What are the dynamics of water flow in underground shale deposits? How are experiments in alternative fuels advancing? What social and economic factors weigh into choices for cookstove fuels in developing countries? Where is the federal government headed on climate change policy? And what can we learn from Duke University’s energy consumption?
Almost two dozen energy researchers at Duke recently presented their ongoing work and findings at a daylong Energy Research Collaboration Workshop sponsored by the Energy Initiative on May 7. Topics ranged from energy modeling, computation and analytics to energy’s environmental impact to power modeling to emerging energy policies.
Energy Initiative Director Richard Newell, the Gendell Professor of Energy and Environmental Economics at the Nicholas School, acted as the event host, welcoming the group to our first research collaboration workshop and, at lunch, giving a deeper explanation of the Energy Initiative’s activities and goals.
The presenters represented a wide range of Duke units, including the Pratt School of Engineering, the Nicholas School of the Environment and Nicholas Institute for Environmental Policy Solutions, the Sanford School of Public Policy, Trinity College’s chemistry and computer science departments, Trinity Economics’ Triangle Census Research Data Center, the Energy Initiative itself, and even the Duke Lemur Center.
Most of the presentations were made in “sketches” – five-minute presentations where the researchers briefly outlined their studies and findings. Each group of three to six sketches fell under broad groupings: energy modeling, computation and analytics; energy technology; and electric power modeling. After each group, the presenters and audience members engaged in a half-hour discussion session.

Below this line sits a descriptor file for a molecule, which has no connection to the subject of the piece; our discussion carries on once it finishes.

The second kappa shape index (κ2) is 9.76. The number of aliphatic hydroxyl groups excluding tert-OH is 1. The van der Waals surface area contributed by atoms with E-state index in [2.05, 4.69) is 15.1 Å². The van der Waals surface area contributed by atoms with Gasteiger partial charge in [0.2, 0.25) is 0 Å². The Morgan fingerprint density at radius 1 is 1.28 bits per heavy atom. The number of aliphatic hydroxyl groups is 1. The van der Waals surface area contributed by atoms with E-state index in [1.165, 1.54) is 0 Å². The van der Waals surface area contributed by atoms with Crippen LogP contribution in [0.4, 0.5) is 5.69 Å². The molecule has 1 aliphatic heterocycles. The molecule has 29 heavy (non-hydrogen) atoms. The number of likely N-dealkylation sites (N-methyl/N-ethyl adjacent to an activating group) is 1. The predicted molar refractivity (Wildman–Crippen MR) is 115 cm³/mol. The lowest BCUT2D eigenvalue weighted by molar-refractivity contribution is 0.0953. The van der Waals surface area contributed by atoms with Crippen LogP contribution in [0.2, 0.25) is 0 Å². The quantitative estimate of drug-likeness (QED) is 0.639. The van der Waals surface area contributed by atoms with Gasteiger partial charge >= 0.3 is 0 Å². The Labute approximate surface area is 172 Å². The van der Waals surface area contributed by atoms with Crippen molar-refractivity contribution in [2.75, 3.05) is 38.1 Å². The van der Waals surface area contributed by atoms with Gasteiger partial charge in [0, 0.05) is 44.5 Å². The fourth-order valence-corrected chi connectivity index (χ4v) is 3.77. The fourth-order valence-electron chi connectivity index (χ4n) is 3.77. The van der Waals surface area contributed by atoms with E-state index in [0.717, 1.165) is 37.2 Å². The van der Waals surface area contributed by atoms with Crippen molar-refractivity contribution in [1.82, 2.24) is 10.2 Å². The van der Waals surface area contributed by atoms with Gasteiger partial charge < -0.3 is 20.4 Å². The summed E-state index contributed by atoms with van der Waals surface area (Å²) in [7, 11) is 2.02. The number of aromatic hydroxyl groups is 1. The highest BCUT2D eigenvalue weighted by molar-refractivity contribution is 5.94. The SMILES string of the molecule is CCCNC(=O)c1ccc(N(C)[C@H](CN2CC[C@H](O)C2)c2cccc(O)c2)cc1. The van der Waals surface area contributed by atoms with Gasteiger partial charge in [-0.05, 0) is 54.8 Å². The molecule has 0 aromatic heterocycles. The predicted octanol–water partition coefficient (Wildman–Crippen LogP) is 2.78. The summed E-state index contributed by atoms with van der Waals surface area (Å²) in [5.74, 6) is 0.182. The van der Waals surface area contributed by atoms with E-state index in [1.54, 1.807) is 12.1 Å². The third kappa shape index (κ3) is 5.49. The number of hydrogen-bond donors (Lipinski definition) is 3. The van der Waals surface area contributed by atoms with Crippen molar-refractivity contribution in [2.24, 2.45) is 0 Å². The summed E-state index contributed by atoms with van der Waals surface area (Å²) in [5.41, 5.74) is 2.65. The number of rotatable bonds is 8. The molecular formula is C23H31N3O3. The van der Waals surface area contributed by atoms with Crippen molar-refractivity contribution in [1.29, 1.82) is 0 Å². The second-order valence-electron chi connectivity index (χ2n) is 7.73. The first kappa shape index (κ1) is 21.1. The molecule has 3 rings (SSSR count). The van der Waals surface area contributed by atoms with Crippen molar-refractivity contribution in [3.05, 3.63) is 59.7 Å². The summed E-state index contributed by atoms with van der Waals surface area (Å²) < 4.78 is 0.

Groups of researchers took a team approach in two panel discussions, with one covering emerging energy and environmental policy issues, and the other addressing the effects and drivers of energy poverty in developing countries.
Two researchers gave presentations of papers. Pratt associate professor Guglielmo Scovazzi discussed his work in modeling flow dynamics of geologic reservoirs, while Avner Vengosh (pictured left) of the Nicholas School of the Environment discussed the environmental risks of shale gas development and hydraulic fracturing.
The event wrapped up with poster presentations at our monthly Energy Mix, a reception that allows Duke’s energy researchers, staff and students a chance to socialize with guests from the region’s energy businesses, agencies and nonprofits.
The Energy Initiative hopes to repeat this event or one similar to help Duke researchers, faculty and students stay up to date on each others' work and explore ways to team up. Also suggested was a workshop that would include industry and government representatives as well as researchers from other universities to open an even wider range of opportunities for collaboration. Keep an eye on our website for updates as these plans develop.